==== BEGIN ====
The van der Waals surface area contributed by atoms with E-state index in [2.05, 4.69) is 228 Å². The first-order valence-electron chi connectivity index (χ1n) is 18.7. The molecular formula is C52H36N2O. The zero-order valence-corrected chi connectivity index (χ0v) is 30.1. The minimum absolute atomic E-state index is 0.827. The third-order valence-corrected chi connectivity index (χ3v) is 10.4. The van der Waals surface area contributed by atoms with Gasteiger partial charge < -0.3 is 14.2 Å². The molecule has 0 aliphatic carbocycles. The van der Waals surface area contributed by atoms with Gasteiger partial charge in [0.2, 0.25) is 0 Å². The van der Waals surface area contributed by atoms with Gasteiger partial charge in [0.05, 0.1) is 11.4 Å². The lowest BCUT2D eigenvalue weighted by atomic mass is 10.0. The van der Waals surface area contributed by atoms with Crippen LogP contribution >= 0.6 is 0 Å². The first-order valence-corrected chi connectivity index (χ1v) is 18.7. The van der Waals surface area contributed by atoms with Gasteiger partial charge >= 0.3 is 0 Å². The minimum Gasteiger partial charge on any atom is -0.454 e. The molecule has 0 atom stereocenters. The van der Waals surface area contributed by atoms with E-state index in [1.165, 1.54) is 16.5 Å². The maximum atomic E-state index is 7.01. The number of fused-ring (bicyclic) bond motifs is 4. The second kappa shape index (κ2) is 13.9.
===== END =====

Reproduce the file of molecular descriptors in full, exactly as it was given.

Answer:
The van der Waals surface area contributed by atoms with E-state index in [2.05, 4.69) is 228 Å². The first-order valence-electron chi connectivity index (χ1n) is 18.7. The molecular formula is C52H36N2O. The zero-order valence-corrected chi connectivity index (χ0v) is 30.1. The minimum absolute atomic E-state index is 0.827. The third-order valence-corrected chi connectivity index (χ3v) is 10.4. The van der Waals surface area contributed by atoms with Gasteiger partial charge < -0.3 is 14.2 Å². The molecule has 0 aliphatic carbocycles. The van der Waals surface area contributed by atoms with Gasteiger partial charge in [0.2, 0.25) is 0 Å². The van der Waals surface area contributed by atoms with Gasteiger partial charge in [0.05, 0.1) is 11.4 Å². The lowest BCUT2D eigenvalue weighted by atomic mass is 10.0. The van der Waals surface area contributed by atoms with Crippen LogP contribution >= 0.6 is 0 Å². The first-order valence-corrected chi connectivity index (χ1v) is 18.7. The van der Waals surface area contributed by atoms with Gasteiger partial charge >= 0.3 is 0 Å². The minimum Gasteiger partial charge on any atom is -0.454 e. The molecule has 0 atom stereocenters. The van der Waals surface area contributed by atoms with E-state index in [1.165, 1.54) is 16.5 Å². The maximum atomic E-state index is 7.01. The number of fused-ring (bicyclic) bond motifs is 4. The second kappa shape index (κ2) is 13.9.